Keeping in mind that this is a highly specialized lens, it works quite well.

When you shift the view greatly there is a tendency for the camera's meter to not know what to make of the input light and err towards under exposure. It is not a great amounf of error and I would prefer under-exposure to over-exposure any day as I can lighten things a little later in Photoshop but I can't darken something that is completely blown out.


If you are just looking for a 35mm prime, skip this and get something like the Nikkor-O 35mm f/2.

If you are really into the Perspecitce Control feature then perhaps the 28mm PC-Nikkor should get a lot of consideration as it is wider version. This may make it more useful with photographing buildings as they tend to be quite wide when you stand near them.

If you have access to a vintage camera with full bellows permitting tilt and shift functions, you can just as easily use that. However, the properties of this lens limit you just to shift, which can help as it reduces the number of things you can mess up like when you can do both tilt and shift. Also, this will work on a DSLR while your vintage bellows camera is likely film.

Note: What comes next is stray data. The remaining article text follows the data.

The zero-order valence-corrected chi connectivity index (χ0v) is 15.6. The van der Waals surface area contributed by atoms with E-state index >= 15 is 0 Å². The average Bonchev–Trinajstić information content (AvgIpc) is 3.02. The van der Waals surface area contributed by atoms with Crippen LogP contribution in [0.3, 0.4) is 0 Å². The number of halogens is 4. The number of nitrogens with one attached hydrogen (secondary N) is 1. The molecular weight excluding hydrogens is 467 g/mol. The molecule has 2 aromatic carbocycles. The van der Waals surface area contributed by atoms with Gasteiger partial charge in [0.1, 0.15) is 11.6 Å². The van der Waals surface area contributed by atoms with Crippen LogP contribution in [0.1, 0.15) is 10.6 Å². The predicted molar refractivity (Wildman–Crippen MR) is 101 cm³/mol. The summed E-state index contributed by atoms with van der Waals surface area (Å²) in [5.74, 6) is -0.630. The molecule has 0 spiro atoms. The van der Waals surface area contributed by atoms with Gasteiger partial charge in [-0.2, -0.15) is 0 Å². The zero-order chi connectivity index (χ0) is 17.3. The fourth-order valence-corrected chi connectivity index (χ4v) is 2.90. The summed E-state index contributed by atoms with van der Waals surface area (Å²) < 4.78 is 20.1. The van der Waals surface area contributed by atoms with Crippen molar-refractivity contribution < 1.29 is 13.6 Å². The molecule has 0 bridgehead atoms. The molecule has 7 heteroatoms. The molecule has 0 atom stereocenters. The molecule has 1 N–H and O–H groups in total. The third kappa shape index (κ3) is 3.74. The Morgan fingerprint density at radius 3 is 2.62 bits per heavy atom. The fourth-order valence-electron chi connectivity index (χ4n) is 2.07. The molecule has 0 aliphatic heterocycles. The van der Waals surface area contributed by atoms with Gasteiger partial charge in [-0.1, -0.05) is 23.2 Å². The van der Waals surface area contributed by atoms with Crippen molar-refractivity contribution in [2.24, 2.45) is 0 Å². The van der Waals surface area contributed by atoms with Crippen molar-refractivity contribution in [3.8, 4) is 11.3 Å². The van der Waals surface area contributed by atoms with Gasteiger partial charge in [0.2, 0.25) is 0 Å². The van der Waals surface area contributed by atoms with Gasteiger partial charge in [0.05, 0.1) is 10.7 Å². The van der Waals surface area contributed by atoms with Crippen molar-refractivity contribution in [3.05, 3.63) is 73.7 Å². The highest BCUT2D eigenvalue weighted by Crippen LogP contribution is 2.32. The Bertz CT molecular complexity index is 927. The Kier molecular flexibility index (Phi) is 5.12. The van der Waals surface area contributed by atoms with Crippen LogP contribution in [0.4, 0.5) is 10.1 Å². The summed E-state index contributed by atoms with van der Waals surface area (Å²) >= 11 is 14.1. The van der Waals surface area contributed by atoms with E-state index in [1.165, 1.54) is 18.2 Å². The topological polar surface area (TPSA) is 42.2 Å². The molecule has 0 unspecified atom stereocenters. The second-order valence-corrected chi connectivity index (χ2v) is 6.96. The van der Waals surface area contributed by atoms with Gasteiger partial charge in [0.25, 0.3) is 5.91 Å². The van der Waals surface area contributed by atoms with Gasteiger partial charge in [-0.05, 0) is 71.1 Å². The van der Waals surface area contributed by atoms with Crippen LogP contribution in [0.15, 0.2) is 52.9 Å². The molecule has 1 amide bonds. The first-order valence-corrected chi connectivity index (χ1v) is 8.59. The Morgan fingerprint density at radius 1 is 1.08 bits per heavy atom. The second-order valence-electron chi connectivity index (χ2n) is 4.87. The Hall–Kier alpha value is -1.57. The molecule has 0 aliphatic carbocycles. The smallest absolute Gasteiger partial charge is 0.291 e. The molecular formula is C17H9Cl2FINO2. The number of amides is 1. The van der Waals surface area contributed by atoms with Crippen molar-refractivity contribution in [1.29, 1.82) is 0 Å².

Following are some sample photos to demonstrate the power of this type of lens and some general uses which will likely yield good results. If you shoot things like these, then this lens may be a good one to think about adding to your camera bag.

In the above shot the view of the house is not corrected at all while in the example below the view has been corrected such that the lines of the house are kept straight and parallel.

The difference is perhaps subtle, unless you care deeply about such things.

You may also note that in the photo below the shot is slightly under-exposed, compared to the one above, which results in greater contrast.

The following shot is using the lens as a standard 35mm f/2.8 lens to take a photo of my little cat who missed me when I went outside to take the above example photos. It works fine for this, but this is not the intended use of the lens.

Check out more photos I have shot with this lens in my Flickr Album.